All posts in “snl”

Book Review: Grant McCracken's Culturematic

Michelle McCudden is a Client Engagement Director on the Client Strategy & Innovation team at Social Media Group. Follow @mmccudden1

What do Burning Man, fantasy football, and Saturday Night Live’s Digital Shorts have in common? On the surface, probably not that much. But they’re all examples from anthropologist Grant McCracken’s latest book, Culturematic.

As McCracken describes it, a Culturematic is a “little machine for making culture” intended to “test the world, discover meaning, and unleash value.” It’s something that’s easier to describe through examples, rather than by definition, and as such McCracken spends most of Culturematic describing and analyzing examples. When Saturday Night Live allowed Lonely Island to create a series of digital shorts, it was an experiment. It was a test, of new formats, of integrating comedy, celebrity, music video and new ways of reaching the traditional SNL audience, online vs. on TV.

Burning Man and fantasy football are also presented as examples of Culturematics, but with slightly different roots. With no corporate backer at their onset, their creators came to them organically—doing something for personal enjoyment that caught the attention of like-minded others and soon took off as a phenomenon.

One of McCracken’s goals for the text was “to make innovation a little more practical and a lot less fashionable.” The Culturematics he presents certainly still seem fashionable, but practicality is a harder road to sow. Many of the Culturematics seem to have worked through corporate support (Lonely Island and Lorne Michaels) or through blind luck and momentum (fantasy football and Burning Man).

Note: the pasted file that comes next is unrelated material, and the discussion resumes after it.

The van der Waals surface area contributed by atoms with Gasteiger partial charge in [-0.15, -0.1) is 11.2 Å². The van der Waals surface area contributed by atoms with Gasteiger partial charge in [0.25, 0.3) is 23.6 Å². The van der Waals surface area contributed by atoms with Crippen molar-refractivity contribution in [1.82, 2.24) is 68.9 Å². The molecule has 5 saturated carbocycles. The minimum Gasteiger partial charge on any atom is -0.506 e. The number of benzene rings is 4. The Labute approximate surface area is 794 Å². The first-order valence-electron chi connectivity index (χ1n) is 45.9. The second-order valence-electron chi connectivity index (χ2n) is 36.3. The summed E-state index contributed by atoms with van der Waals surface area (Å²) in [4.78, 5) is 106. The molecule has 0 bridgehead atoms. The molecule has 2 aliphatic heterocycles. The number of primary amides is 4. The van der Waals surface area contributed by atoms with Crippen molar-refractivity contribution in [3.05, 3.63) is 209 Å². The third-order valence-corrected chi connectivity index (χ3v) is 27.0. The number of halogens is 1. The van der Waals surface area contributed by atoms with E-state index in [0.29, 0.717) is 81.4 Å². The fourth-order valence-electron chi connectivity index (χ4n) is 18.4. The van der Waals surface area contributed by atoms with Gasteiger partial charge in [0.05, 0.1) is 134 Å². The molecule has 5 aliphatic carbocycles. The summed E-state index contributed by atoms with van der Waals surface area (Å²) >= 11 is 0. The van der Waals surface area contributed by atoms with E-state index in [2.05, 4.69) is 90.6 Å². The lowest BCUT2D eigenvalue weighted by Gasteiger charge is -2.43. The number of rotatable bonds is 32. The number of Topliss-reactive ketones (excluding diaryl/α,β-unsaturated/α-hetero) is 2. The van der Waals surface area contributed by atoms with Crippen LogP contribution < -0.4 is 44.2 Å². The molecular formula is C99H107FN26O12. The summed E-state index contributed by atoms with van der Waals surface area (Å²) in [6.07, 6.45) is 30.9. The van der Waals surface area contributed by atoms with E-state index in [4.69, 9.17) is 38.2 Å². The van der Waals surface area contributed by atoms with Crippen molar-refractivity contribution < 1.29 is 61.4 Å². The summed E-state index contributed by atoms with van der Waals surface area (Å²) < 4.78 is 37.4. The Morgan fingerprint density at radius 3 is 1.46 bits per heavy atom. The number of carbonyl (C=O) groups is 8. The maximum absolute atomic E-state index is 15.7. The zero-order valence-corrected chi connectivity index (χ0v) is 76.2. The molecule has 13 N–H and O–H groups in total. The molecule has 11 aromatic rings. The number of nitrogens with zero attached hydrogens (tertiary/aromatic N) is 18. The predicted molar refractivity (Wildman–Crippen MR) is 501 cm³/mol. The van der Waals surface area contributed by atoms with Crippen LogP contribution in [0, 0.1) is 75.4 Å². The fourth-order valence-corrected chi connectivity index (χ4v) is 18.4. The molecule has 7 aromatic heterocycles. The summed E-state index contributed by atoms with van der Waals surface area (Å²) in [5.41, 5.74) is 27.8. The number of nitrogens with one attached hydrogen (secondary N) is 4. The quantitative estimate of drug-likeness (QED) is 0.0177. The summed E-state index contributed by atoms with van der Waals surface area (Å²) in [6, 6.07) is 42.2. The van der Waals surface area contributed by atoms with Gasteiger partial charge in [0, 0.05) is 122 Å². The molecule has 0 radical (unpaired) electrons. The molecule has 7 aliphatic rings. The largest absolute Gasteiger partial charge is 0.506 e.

Working in the digital culture industry, Culturematic is certainly inspirational. If nothing else, it’s an excellent compendium of cultural artifacts that have touched the zeitgeist in the last few years.


The Lonely Island ft. T-Pain [I’m On A Boat] (SNL Digital Short) from G O O D C O M P A N Y on Vimeo.

Twitter is Just One Piece of the Influencer Puzzle

Karly Gaffney is a Manager on the Content and Community team at Social Media Group.

social media group

If you’re a regular SNL watcher you would have seen this past weekend’s ‘You Can Do Anything’ skit, poking fun at “the incredibly high self esteem of the YouTube Generation.” They featured bloggers, an independent filmmaker, a popular tweeter and a YouTube personality in the skit. You can watch the entire skit below. (Our Canadian readers may not be able to view the video, I’m sure they’re savvy enough to find a screener online though :))

This quote says it all:

Roger Knight (Independent Film-maker): Tell us about yourself
Taylor Dawn (Popular Twitter Personality): Well, I’m what you would call Twitter Famous
Roger Knight: Which means?
Taylor Dawn: Not famous.

Admittedly I did get a few chuckles out of it, but it made me think about how online influence is perceived not only to us in ‘the biz’ but to the general public, and how brands and agencies alike need to ensure they’re aligning with the right influencer partners when executing earned media campaigns.

Mark Schaefer wrote a post in March of last year about how important Twitter influence is (as it pertains to Klout score) and he basically told us there is little true influence on Twitter.